The Newfoundland Gray-cheeked Thrush is a songbird found breeding across the island, part of the broader breeding range of the Gray-cheeked Thrush which extends across North America along the northern fringes of the boreal forest, and even into Siberia. These island birds have a story which stretches from Gros Morne National Park all the way to Sierra de Perijá National Park in Venezuela, where some spend the winter near the border with Columbia. But their story has not been so happy since the 1980’s, when thrush numbers began to decline on the island – unlike their mainland cousins who seem to be doing okay. Dr. Ian Warkentin, a Grenfell Campus environmental scientist, is working with collaborators, such as Gros Morne National Park’s Dr. Darroch Whitaker, to try and find out why their numbers have dropped.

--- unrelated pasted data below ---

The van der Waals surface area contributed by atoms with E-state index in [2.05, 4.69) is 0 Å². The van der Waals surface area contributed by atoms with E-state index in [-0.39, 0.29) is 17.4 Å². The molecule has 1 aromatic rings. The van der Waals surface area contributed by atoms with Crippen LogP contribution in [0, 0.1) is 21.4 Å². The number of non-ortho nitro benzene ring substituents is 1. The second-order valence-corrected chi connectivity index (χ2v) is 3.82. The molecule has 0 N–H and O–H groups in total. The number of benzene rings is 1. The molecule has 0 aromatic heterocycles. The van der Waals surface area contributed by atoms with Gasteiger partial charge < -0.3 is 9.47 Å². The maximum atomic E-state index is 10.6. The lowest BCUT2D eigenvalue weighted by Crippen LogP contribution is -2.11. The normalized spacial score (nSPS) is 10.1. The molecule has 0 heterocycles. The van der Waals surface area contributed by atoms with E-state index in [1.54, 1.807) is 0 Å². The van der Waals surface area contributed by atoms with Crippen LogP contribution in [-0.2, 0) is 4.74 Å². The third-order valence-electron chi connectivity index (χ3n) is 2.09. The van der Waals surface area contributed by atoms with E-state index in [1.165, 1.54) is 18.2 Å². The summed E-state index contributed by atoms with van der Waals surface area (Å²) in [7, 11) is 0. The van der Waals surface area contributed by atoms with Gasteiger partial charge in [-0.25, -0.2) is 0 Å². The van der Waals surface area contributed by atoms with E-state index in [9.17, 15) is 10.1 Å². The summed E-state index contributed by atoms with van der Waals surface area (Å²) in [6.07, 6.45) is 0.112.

“Darroch was key to getting this project going, because he was the one who recognized that the thrush population seemed to be declining,”
explains Dr. Warkentin,
“and then, because we have mutual interests and have worked together in the past, we began working [on this project] and have now been trying to figure things out for about ten years now.”
Forty years ago, the Gray-cheeked Thrush could be commonly found across the island of Newfoundland by those who sought it out, but it is now increasingly found only in high elevation areas and on certain small islands off the coast of Newfoundland. Indeed, according to recent estimates, the island population has declined by as much as 95% since 1975. Understanding why this is happening is key to the future preservation of the species.
Putting the ‘Newfoundland’ in ‘Newfoundland Gray-cheeked Thrush’